top of page

Breaking Down Barriers

by Jennie Robinson, ELM Board Secretary


When I met with my friend John Nolan in 2012 to talk about his interest in starting a private foundation, I don’t think either of us ever dreamed what ELM would become. John and his wife Helen had been helping people for years one check or bag of groceries at a time. When they sold their consulting company, they wanted to continue that work in a more meaningful way. They had both benefited from assistance given to them when they needed help. They considered that assistance “little miracles” and wanted to create similar miracles for others. As we talked about their vision, I knew I wanted to be part of making that vision a reality.


As I began to work with John and Helen to build The ELM Foundation, we had some growing pains. We figured out quickly that simply writing checks to meet immediate needs wasn’t helping people in the long run. While it made us feel good about ourselves, it also made those we intended to help become dependent on that assistance. Our board read Toxic Charity and When Helping Hurts and recognized that we needed to change the way we administered charity. So, we focused on the mission of “creating little miracles that break down barriers and help develop individual capacity for self-sufficiency, stewardship, and service.”


We began working with our participants to create development plans—measurable goals that would result in independence. Those plans created "little miracles" through referral to our community partners or through grants to individuals who simply need a little help removing barriers to success. Whether the grant is for education, housing, transportation, or childcare, our focus has been to help each participant earn enough money to support themselves and their families, to be free from government assistance, to pay their bills on time, and to save money for the future. In other words, we started asking our participants “What can we do to help you so you don’t need us anymore?” That was a turning point in the way the ELM board and staff worked with clients. In fact, we stopped calling them clients and started referring to our grantees as participants. Missy Hanks was our case manager then and she told participants, “I don’t expect to work harder than you do.” She wanted them to understand that they would actively participate in their own development. As a result, they became part of their own little miracle.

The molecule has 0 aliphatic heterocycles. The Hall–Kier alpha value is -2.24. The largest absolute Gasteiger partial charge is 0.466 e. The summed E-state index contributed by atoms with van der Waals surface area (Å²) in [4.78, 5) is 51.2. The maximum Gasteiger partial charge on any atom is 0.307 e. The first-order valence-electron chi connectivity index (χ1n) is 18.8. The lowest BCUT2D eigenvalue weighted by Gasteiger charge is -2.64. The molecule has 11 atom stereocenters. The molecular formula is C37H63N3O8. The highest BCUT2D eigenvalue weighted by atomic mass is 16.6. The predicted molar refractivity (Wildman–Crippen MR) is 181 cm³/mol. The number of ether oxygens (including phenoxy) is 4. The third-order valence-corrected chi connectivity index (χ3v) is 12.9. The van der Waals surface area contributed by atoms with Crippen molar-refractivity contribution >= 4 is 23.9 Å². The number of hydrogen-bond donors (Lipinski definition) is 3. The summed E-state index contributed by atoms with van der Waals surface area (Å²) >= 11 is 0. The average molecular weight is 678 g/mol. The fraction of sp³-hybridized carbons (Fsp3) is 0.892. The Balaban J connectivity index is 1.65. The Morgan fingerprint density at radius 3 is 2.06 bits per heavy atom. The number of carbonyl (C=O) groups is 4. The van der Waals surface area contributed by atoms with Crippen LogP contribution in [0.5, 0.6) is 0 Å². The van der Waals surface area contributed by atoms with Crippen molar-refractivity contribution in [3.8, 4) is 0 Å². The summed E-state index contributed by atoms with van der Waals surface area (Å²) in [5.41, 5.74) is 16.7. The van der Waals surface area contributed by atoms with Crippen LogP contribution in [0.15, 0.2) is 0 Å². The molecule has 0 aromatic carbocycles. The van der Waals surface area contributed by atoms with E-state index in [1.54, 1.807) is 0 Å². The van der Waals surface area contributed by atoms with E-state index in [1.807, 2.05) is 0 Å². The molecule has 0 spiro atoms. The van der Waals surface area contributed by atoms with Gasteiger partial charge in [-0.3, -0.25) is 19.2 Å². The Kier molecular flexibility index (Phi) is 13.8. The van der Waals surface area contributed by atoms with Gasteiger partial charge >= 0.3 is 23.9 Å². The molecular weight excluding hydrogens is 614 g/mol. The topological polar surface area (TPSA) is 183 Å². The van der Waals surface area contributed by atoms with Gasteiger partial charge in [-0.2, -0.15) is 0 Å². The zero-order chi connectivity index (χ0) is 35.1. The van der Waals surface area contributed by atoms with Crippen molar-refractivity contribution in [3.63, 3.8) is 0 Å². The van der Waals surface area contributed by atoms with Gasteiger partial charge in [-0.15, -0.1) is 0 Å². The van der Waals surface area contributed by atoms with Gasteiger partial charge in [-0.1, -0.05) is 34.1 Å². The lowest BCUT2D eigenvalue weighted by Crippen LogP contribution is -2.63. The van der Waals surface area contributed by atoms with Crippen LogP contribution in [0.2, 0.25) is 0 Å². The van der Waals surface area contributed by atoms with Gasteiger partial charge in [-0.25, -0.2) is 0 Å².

When we saw how well this partnership approach to case management worked with our participants, we created the Pathway to Sustainability training to replicate the ELM model. Pathway provides training for nonprofits who want to find more effective ways to help clients move from crisis to abundance and target root causes of poverty. ELM provides training for boards and staff and the Community Foundation manages an incentive fund made possible through the generosity of Cintel, Inc., TVA, and Huntsville Utilities.


In 2021, we joined the True Charity Initiative, and we are using the True Charity curriculum to help the community find better, more intentional ways to fight poverty and help people in need. Our partnership with True Charity is one more way ELM is helping build the capacity of our nonprofit agencies to focus on outcomes and address the root causes of poverty.


Almost twelve years of miracles have been made possible because John and Helen Nolan, the ELM founders, had a desire to help others. They also had the wisdom to realize that they needed to find a better way to help. And now ELM is helping agencies continue to practice more effective, smart charity. I am grateful to be part of that process.

Comments


bottom of page